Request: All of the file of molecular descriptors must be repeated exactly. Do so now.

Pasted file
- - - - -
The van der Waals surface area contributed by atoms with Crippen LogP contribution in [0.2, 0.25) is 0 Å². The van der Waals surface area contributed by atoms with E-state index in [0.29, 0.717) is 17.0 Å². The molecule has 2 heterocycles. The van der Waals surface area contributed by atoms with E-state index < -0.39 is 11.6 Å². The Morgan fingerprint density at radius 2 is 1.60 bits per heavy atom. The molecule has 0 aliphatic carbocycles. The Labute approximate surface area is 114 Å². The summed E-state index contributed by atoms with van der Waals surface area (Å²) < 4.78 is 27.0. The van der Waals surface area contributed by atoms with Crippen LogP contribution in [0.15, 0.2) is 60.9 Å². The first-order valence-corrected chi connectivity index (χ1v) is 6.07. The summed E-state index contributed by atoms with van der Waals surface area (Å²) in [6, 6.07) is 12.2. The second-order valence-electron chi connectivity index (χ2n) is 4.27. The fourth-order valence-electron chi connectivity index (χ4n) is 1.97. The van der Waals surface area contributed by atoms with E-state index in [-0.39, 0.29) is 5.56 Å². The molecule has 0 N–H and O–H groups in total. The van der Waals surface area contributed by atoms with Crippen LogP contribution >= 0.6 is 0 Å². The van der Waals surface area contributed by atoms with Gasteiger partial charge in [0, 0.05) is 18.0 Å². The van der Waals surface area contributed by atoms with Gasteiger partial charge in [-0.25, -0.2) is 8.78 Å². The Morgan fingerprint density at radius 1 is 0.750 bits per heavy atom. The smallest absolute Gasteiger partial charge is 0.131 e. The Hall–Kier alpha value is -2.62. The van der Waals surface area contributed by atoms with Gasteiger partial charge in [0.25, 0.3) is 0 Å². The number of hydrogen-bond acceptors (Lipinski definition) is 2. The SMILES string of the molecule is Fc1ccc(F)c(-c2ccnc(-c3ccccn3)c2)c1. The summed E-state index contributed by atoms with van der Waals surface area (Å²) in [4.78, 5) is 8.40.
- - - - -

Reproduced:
The van der Waals surface area contributed by atoms with Crippen LogP contribution in [0.2, 0.25) is 0 Å². The van der Waals surface area contributed by atoms with E-state index in [0.29, 0.717) is 17.0 Å². The molecule has 2 heterocycles. The van der Waals surface area contributed by atoms with E-state index < -0.39 is 11.6 Å². The Morgan fingerprint density at radius 2 is 1.60 bits per heavy atom. The molecule has 0 aliphatic carbocycles. The Labute approximate surface area is 114 Å². The summed E-state index contributed by atoms with van der Waals surface area (Å²) < 4.78 is 27.0. The van der Waals surface area contributed by atoms with Crippen LogP contribution in [0.15, 0.2) is 60.9 Å². The first-order valence-corrected chi connectivity index (χ1v) is 6.07. The summed E-state index contributed by atoms with van der Waals surface area (Å²) in [6, 6.07) is 12.2. The second-order valence-electron chi connectivity index (χ2n) is 4.27. The fourth-order valence-electron chi connectivity index (χ4n) is 1.97. The van der Waals surface area contributed by atoms with E-state index in [-0.39, 0.29) is 5.56 Å². The molecule has 0 N–H and O–H groups in total. The van der Waals surface area contributed by atoms with Crippen LogP contribution >= 0.6 is 0 Å². The van der Waals surface area contributed by atoms with Gasteiger partial charge in [0, 0.05) is 18.0 Å². The van der Waals surface area contributed by atoms with Gasteiger partial charge in [-0.25, -0.2) is 8.78 Å². The Morgan fingerprint density at radius 1 is 0.750 bits per heavy atom. The smallest absolute Gasteiger partial charge is 0.131 e. The Hall–Kier alpha value is -2.62. The van der Waals surface area contributed by atoms with Gasteiger partial charge in [0.25, 0.3) is 0 Å². The number of hydrogen-bond acceptors (Lipinski definition) is 2. The SMILES string of the molecule is Fc1ccc(F)c(-c2ccnc(-c3ccccn3)c2)c1. The summed E-state index contributed by atoms with van der Waals surface area (Å²) in [4.78, 5) is 8.40.